I distinctly remember, when I was an undergraduate in [deleted for reasons of privacy], how many of the top “Chinese” students who came directly from Chinese high schools almost all flunked out of the first “advanced” math course (in which one has to construct proofs), after getting A+s in “calculus” (itself very superficially taught) etc. […]
[…] They [the Chinese] did not have thinkers who were particularly powerful, either in mathematical thought (as above – simplifying more and more intricate notions), or else those like Faraday who may not have used mathematical analysis, but who (1) thought in a geometric and very very intricate language (lines of force), and (2) an incomparable “sense” of what parameters to keep in track of and what to ignore (physicists know what to ignore).”
“[A]theism tends to breed among those who work the land, and whose livihood completely depends on their own labor, rather than the hunter-gatherers who depend a great deal on luck and chance.”
“Divide each problem that you can examine into as many parts as you can and as you need to solve them more easily.”
“This rule of Descartes is of little use as long as the art of dividing . . . remains unexplained. . . . By dividing his problem into unsuitable parts, the unexperienced problem-solver may increase his difficulty.”
“Anyway, I’m not sure if there is anything to all this (I voiced my doubts in the first post), but the point is that the Chinese “thought” is the only kind of thing that is fundamentally different from the thought of the West, and not influenced or absorbed by it in any way. In the entire history of thought, the fundamental contrast is exactly between the Greeks (who founded Western thought) and the Chinese (after the Han Dynasty and the disappearance of the Mohists) who followed fundamentally different paths – not between the Greeks and the Indians.
And contrary to what might be concluded by extreme “racialist” theories of history (that seem to exist only on the “internets” – and so, hardly seem to merit any kind of proper response as opposed to diagnosis), the Chinese inability to do various things (and the particular path they actually took) had nothing whatsoever to do with lacking a few exceptional “savants” of super-intelligence, like Newton, Euler, Gauss, etc. This was exactly because those “savants” even in the West were not actually the most “influential” figures, they simply combine the achievements of maybe a fifty or a hundred top-quality individuals in a single person. Rather, the truly “influential” ones were others – those who fully worked out a certain path by the guide of extra-rational belief (like Kepler, Tycho Brahe). Kepler depended on Apollonius’ mathematical machinery of conics, which was absolutely necessary for his formulation of the laws, just as Newton and others generalized Kepler’s laws, from astronomy to all mechanics (so no Kepler[**], Brahe and Apollonius = no nothing). The uniquely successful, Greek development of “formal mathematics” (based on formal proofs) depended heavily on the fact that it was in geometry that the Ancient Greeks focused on (in which logical relations between constructions were more transparent), and that the Greeks were compelled to construct formal proofs for mystical reasons that were mostly extra-rational. It was not, therefore, due to superintelligence or over-awing technique, or even clarity of apprehension, but simply blind luck and favorable circumstances (political disunity). Without Newton on the other hand, mechanics would have developed somewhat more slowly, but only by a few decades as there were plenty of other scientists of almost-equal capacity in the same period.”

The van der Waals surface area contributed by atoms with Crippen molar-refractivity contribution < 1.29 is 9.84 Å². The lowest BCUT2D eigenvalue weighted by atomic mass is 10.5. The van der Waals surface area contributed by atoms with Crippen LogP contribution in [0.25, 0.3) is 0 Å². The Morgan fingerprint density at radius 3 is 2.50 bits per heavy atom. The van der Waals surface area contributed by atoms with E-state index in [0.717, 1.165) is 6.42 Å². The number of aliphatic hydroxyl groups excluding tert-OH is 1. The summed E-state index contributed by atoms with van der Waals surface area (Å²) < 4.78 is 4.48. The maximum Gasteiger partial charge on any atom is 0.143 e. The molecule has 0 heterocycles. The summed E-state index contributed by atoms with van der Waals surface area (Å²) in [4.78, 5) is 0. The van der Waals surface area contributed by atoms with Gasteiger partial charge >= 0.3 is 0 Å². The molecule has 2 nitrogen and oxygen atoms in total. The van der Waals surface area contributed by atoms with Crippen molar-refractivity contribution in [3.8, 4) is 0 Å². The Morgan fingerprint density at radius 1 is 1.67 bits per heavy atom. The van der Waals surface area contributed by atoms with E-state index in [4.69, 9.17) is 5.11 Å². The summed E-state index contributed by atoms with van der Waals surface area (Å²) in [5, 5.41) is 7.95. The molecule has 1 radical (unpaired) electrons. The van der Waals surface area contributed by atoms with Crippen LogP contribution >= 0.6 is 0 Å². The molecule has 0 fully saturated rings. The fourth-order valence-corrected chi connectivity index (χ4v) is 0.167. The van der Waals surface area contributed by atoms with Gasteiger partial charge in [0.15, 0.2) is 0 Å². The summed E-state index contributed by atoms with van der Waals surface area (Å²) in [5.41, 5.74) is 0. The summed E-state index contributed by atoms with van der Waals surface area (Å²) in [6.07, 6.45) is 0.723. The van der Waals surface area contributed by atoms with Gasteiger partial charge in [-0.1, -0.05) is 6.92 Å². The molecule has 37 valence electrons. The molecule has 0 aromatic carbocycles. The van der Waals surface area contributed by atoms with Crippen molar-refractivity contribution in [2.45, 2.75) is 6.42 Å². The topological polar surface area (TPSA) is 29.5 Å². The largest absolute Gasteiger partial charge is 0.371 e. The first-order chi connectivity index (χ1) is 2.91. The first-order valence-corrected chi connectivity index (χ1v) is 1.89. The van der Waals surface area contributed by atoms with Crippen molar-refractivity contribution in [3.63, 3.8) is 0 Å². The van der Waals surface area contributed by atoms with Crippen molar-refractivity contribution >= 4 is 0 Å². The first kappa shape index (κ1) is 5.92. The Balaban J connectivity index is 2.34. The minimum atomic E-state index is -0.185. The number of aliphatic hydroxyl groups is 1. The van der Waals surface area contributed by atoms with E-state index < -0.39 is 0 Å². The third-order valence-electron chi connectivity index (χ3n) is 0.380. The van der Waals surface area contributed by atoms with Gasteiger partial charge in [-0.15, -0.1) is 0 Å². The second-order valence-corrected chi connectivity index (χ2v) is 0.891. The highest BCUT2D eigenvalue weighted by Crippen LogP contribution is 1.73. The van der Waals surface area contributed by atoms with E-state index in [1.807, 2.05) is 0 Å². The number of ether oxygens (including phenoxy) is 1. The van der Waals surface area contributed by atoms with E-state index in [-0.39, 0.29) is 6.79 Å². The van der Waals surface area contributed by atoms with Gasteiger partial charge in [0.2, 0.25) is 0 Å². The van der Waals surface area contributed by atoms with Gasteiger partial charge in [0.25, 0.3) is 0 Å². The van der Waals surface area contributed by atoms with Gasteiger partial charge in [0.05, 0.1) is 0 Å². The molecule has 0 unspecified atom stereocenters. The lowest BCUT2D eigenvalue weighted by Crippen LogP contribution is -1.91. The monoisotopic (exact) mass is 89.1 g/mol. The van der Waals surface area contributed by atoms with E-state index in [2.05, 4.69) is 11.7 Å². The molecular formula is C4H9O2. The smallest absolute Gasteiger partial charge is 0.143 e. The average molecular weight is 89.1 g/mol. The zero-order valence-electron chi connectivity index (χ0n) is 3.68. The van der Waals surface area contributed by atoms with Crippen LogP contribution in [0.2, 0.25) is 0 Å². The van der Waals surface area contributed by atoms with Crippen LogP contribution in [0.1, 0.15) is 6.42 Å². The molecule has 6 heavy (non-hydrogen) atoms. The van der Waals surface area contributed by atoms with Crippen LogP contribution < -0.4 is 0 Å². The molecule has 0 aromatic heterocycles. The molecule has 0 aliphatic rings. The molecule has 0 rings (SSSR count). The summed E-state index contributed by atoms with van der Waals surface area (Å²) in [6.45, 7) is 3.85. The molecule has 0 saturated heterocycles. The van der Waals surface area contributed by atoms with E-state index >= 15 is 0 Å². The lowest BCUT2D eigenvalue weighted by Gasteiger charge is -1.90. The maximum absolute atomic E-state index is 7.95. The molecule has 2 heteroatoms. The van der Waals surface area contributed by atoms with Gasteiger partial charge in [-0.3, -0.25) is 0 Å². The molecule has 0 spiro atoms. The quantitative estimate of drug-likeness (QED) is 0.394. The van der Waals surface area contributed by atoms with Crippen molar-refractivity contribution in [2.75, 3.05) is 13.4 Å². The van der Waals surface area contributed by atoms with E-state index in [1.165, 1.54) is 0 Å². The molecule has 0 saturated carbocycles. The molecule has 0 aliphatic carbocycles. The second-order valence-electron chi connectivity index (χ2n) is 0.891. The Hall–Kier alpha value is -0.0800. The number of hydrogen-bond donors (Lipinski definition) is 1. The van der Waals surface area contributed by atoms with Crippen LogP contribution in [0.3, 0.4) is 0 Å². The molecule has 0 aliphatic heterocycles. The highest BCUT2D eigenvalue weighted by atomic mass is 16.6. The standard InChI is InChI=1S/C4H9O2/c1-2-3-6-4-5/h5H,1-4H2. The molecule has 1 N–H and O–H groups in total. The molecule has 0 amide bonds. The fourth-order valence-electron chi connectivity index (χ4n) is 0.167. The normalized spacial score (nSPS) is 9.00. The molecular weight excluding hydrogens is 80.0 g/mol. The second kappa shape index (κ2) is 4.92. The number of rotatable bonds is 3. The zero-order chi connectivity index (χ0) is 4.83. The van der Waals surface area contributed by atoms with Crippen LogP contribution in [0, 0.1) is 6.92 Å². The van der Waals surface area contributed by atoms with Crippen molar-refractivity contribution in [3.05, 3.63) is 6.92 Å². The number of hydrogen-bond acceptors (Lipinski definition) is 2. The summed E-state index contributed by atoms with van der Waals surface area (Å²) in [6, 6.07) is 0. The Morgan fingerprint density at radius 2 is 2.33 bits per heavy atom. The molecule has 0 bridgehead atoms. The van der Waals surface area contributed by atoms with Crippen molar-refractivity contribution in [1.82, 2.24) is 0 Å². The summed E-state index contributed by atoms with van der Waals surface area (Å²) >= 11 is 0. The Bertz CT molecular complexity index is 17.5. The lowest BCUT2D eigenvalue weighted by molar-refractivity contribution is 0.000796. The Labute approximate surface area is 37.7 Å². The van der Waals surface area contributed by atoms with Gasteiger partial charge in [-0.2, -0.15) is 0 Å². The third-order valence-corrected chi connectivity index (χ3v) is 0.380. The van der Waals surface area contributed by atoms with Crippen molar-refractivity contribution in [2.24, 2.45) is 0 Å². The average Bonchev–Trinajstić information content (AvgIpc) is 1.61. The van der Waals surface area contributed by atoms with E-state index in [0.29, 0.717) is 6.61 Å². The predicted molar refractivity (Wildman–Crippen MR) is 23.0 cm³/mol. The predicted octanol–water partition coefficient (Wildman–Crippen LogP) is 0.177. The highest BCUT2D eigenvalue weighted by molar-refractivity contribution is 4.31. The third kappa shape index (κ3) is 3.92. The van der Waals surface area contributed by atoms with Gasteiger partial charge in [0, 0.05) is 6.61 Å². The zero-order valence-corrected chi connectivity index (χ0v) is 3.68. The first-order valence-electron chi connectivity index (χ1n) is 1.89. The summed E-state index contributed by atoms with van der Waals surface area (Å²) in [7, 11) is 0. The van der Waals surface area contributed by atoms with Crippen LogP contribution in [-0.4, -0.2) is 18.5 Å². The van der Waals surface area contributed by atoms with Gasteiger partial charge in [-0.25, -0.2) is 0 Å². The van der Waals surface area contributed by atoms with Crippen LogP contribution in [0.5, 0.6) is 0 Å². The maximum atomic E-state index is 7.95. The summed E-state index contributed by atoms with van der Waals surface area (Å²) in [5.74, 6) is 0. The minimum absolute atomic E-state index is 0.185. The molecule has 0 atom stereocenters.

“A slightly technical point not usually noticed about the discovery of Kepler’s laws (and in consequence, all of mechanics and classical physics): virtually all problems of mechanics are described by nonintegrable equations. Only a few (like the classical two body problem) are actually integrable. Now, it was also again by “luck” that the human race developed in a planetary system (in contrast to so many others in the galaxy) that had only one star – and also, where the planets lie at large distances from one another with masses each much smaller than that of the Sun. Only under these circumstances can you actually work with the equations that are actually integrable, and also such that planetary motion (revealed by integration) is very simple. That is, it is the particular structure of the solar system that was crucial (that fact that the motion of our planets is relatively simple, and can be described by integrable differential equations). This was definitely a necessary condition for the human race to discover (relatively quickly) the laws governing the motions of the planets and then generalize them to all mechanical motion (Newton).”
“Were you discharged or forced to resign from any position? Note: a ‘ yes’ answer does not preclude you from being considered for employment”